Renovation & Restoration

All you need to know to renovate your home

Property renovation and restoration is a major pastime in New Zealand, where tens of thousands of people spend their evenings and weekends rebuilding, extending or redecorating their homes (when they’ve finished rebuilding, extending or redecorating their holiday home, that is!).

Renovation & Restoration

It may be something you wish to consider – there are plenty of older properties in need of renovation in New Zealand and they’re often offered at tempting prices.

It isn’t particularly expensive to renovate a property in New Zealand, as the basic materials (weather-boarding and corrugated iron) are plentiful and cheap. The main difficulty is likely to be finding somebody who will do the renovation for you.

As most New Zealanders are avid ‘DIYers’, there’s a shortage of people to do odd jobs and small property repairs. On the other hand, if you’re keen on DIY yourself, it could be the ideal solution. However, you should note that property in need of renovation is sometimes in a serious state of decline, with a rotten wooden frame or weather-boarding and a leaking tin roof. Therefore, even if you intend to do much of the work yourself, you should take advice from a surveyor or builder as to whether a house is worth saving before committing yourself to a purchase.

Don’t, whatever you do, believe an agent who says that a property will ‘make a charming home with a little work’. Also bear in mind that you’re unlikely to make a profit if you decide to sell a property that you’ve renovated, but you could make a substantial loss, as it’s easy to spend more than you could ever hope to recoup in ‘added value’.

Any new building or significant addition to an existing building must comply with town planning regulations. Consent for the work can be obtained from your local council, who will send a building inspector to advise you on what you can and cannot do and monitor the works. If you intend to buy an older building, you should check that it isn’t registered with the Historic Places Trust, as extensions and renovations to such properties are strictly controlled. Even many timber buildings which appear to have little or no historical interest are protected in this way, as they’re considered part of New Zealand’s heritage.

If you decide to build a house or renovate or extend an existing one, you should hire a builder who’s a member of the Registered Master Builders Federation (Tel. 0800-269 119, www.masterbuilder.org.nz ). Federation members offer a seven-year guarantee. The Certified Builders Association of New Zealand also guarantees that its members are qualified builders (freephone 0800-237 843, Tel. www.certifiedbuilders.co.nz ). Both associations strongly advise customers against paying any builder before work has been completed.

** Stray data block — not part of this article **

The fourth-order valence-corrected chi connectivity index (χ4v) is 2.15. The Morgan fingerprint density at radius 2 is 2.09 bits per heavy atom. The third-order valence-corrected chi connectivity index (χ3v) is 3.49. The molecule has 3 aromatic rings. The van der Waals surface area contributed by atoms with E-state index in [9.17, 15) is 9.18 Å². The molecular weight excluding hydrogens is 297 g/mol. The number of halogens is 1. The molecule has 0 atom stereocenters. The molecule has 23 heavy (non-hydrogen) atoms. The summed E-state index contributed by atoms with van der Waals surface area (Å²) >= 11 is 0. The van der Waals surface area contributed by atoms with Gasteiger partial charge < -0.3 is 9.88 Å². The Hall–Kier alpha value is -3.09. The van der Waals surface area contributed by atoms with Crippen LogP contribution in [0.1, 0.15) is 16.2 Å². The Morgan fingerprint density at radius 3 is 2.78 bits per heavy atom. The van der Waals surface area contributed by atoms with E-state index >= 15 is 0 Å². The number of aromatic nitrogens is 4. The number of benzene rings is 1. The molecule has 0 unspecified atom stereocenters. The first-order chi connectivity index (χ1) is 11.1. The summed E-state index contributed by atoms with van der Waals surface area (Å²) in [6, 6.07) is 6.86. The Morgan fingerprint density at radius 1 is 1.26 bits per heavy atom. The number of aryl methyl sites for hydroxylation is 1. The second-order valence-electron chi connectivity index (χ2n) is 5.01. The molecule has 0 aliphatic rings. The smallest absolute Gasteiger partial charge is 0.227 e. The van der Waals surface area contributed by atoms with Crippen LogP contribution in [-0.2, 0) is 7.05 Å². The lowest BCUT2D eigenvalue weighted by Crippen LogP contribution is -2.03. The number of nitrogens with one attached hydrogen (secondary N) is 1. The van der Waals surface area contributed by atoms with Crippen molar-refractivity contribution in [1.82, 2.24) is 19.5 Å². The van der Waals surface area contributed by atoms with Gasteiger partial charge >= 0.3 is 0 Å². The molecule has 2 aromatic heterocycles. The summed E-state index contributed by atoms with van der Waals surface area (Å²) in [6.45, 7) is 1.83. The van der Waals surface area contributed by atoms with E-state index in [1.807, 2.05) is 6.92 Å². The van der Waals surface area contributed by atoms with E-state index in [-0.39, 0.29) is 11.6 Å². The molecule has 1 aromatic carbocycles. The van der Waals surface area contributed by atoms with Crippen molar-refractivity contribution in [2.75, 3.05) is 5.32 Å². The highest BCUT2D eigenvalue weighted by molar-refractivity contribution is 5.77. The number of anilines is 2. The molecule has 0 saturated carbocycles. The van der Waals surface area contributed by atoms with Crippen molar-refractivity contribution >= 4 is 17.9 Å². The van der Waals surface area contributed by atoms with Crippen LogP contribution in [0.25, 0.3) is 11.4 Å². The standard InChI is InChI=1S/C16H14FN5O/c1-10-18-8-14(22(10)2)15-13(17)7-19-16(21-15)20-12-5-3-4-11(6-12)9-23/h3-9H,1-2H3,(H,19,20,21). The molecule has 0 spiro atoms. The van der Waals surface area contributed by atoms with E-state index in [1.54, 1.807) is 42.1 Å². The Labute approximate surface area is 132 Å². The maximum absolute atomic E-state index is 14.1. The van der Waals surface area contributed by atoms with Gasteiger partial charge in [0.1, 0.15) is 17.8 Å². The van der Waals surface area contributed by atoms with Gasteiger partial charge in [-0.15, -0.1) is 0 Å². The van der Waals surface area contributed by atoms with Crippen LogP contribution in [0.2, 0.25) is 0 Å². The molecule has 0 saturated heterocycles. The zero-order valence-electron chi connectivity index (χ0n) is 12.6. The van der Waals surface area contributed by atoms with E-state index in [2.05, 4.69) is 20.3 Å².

It may be something you wish to consider – there are plenty of older properties in need of renovation in New Zealand and they’re often offered at tempting prices.

It isn’t particularly expensive to renovate a property in New Zealand, as the basic materials (weather-boarding and corrugated iron) are plentiful and cheap. The main difficulty is likely to be finding somebody who will do the renovation for you.

As most New Zealanders are avid ‘DIYers’, there’s a shortage of people to do odd jobs and small property repairs. On the other hand, if you’re keen on DIY yourself, it could be the ideal solution. However, you should note that property in need of renovation is sometimes in a serious state of decline, with a rotten wooden frame or weather-boarding and a leaking tin roof. Therefore, even if you intend to do much of the work yourself, you should take advice from a surveyor or builder as to whether a house is worth saving before committing yourself to a purchase.

Don’t, whatever you do, believe an agent who says that a property will ‘make a charming home with a little work’. Also bear in mind that you’re unlikely to make a profit if you decide to sell a property that you’ve renovated, but you could make a substantial loss, as it’s easy to spend more than you could ever hope to recoup in ‘added value’.

Any new building or significant addition to an existing building must comply with town planning regulations. Consent for the work can be obtained from your local council, who will send a building inspector to advise you on what you can and cannot do and monitor the works. If you intend to buy an older building, you should check that it isn’t registered with the Historic Places Trust, as extensions and renovations to such properties are strictly controlled. Even many timber buildings which appear to have little or no historical interest are protected in this way, as they’re considered part of New Zealand’s heritage.

If you decide to build a house or renovate or extend an existing one, you should hire a builder who’s a member of the Registered Master Builders Federation (Tel. 0800-269 119, www.masterbuilder.org.nz ). Federation members offer a seven-year guarantee. The Certified Builders Association of New Zealand also guarantees that its members are qualified builders (freephone 0800-237 843, Tel. www.certifiedbuilders.co.nz ). Both associations strongly advise customers against paying any builder before work has been completed.

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